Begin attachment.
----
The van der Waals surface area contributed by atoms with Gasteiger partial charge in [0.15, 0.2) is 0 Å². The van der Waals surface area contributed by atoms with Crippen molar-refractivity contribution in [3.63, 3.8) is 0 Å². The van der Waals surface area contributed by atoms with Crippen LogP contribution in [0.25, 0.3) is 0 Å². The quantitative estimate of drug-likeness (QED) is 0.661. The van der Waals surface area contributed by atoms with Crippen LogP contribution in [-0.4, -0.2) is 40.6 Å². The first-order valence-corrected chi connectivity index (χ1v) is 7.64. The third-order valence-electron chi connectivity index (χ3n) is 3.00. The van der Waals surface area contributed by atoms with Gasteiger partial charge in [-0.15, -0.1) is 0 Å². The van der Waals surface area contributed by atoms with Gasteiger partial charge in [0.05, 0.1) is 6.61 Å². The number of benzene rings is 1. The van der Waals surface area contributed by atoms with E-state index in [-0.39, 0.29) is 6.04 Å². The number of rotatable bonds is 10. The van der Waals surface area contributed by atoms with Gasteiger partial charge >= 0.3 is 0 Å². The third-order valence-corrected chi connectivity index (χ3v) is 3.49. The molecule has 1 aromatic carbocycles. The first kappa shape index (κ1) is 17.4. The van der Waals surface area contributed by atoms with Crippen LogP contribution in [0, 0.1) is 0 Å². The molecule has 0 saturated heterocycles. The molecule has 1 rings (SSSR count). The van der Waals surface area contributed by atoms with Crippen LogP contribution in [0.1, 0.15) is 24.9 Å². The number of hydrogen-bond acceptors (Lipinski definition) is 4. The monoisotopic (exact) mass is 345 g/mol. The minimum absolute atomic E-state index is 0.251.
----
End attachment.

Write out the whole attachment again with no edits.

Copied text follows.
The van der Waals surface area contributed by atoms with Gasteiger partial charge in [0.15, 0.2) is 0 Å². The van der Waals surface area contributed by atoms with Crippen molar-refractivity contribution in [3.63, 3.8) is 0 Å². The van der Waals surface area contributed by atoms with Crippen LogP contribution in [0.25, 0.3) is 0 Å². The quantitative estimate of drug-likeness (QED) is 0.661. The van der Waals surface area contributed by atoms with Crippen LogP contribution in [-0.4, -0.2) is 40.6 Å². The first-order valence-corrected chi connectivity index (χ1v) is 7.64. The third-order valence-electron chi connectivity index (χ3n) is 3.00. The van der Waals surface area contributed by atoms with Gasteiger partial charge in [-0.15, -0.1) is 0 Å². The van der Waals surface area contributed by atoms with Gasteiger partial charge in [0.05, 0.1) is 6.61 Å². The number of benzene rings is 1. The van der Waals surface area contributed by atoms with E-state index in [-0.39, 0.29) is 6.04 Å². The number of rotatable bonds is 10. The van der Waals surface area contributed by atoms with Gasteiger partial charge >= 0.3 is 0 Å². The third-order valence-corrected chi connectivity index (χ3v) is 3.49. The molecule has 1 aromatic carbocycles. The first kappa shape index (κ1) is 17.4. The van der Waals surface area contributed by atoms with Crippen LogP contribution in [0, 0.1) is 0 Å². The molecule has 0 saturated heterocycles. The molecule has 1 rings (SSSR count). The van der Waals surface area contributed by atoms with Crippen LogP contribution in [0.1, 0.15) is 24.9 Å². The number of hydrogen-bond acceptors (Lipinski definition) is 4. The monoisotopic (exact) mass is 345 g/mol. The minimum absolute atomic E-state index is 0.251.